According to a new study, having adult asthma significantly increases the likelihood of becoming obese later in life.
Results from an extensive investigation that included over 8,700 participants from Australia, Belgium, Estonia, France, Germany, Iceland, Italy, Norway, Spain, Sweden, Switzerland, and the UK revealed that adults with asthma are at an elevated risk of obesity, signifying unprecedented associations between the conditions.
The study, led by the Barcelona Institute of Global Health (ISGlobal), found that the risk between adult asthma and obesity was highest for those with non-allergic asthma, those who have had the condition for an extended period, or people who use corticosteroids.
The study results are published in Thorax.
Subhabrata Moitra, who conducted the study at ISGlobal and is a researcher at the University of Alberta, commented: “Several studies have shown that asthma and obesity share some common socioeconomic, behavioural and environmental risk factors that can lead to the development of both diseases. Some previous research focused on the mechanisms by which obesity could lead to asthma, but the inverse relationship had not received much attention until recently.”
Long-term effects of adult asthma
To analyse the potential long-term impacts of adult asthma, the researchers utilised data from the European Community Respiratory Health Survey (ECRHS), which was obtained in three waves between 1990 and 2014, with follow-up intervals of ten years. The project collected data in questionnaires, lung function tests, and measures that calculated participants’ body mass index (BMI) and asthma status.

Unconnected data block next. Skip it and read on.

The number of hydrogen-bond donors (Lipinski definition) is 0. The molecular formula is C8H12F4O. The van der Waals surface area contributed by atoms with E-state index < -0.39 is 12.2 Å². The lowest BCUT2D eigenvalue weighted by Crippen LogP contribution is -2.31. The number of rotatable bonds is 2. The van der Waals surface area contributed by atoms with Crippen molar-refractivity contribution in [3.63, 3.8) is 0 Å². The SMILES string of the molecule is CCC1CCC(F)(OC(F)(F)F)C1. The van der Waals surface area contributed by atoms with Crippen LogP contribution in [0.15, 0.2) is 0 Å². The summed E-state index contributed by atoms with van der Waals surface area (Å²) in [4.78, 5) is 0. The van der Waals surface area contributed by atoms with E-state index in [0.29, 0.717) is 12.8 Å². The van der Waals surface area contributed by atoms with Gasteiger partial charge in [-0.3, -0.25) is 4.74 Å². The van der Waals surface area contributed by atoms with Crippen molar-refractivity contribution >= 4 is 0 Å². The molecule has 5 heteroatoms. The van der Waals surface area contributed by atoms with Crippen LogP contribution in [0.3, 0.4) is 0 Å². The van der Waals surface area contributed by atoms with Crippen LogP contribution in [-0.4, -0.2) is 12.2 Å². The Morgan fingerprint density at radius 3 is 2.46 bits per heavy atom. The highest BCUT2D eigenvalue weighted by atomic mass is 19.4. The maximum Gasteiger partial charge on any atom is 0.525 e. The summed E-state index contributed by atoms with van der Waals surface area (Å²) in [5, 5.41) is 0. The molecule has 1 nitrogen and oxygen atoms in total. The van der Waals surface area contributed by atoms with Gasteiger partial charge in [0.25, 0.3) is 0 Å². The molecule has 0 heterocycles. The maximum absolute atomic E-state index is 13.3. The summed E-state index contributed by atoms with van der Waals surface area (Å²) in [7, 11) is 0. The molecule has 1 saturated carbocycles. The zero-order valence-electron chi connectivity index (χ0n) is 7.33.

Between the first two follow-ups, 14.6% of the participants without asthma developed obesity, whereas 16.9% of those with adult asthma became obese. However, the variation between the two groups became more significant when the team translated it into a relative risk that considered factors such as smoking. When taking this into account, people with adult asthma had a 21% increased risk of the disease compared to non-asthmatic participants.
The researchers identified that people who had adult asthma for a prolonged duration had a 32% increased risk of obesity than those who had it for a shorter period. Moreover, those with non-allergic asthma had a 47% increased risk than people with allergic asthma. Individuals who were treating the disease with corticosteroids – anti-inflammatory medications – had a 99% higher risk of obesity than those not using the treatments. Previous research has identified an association between corticosteroids and abnormal weight gain.
Judith Garcia-Aymerich, Head of the Non-Communicable Diseases and Environment Programme at ISGlobal and senior author of the study, said: “A potential explanation for the weight gain associated with asthma could be the reduction of physical activity in asthmatic patients. However, our results do not support this hypothesis since the levels of physical activity in our study did not affect the observed association. Regardless of the mechanisms, still unknown, our results have implications for the clinical care of adults with asthma.”
Although prior research discovered a link between asthma and weight gain in women exclusively, this study found no sex differences. Furthermore, an earlier study had identified an association between childhood asthma and obesity after ten years of follow-up; however, this is the first study to demonstrate a similar association between adult asthma and obesity regardless of gender.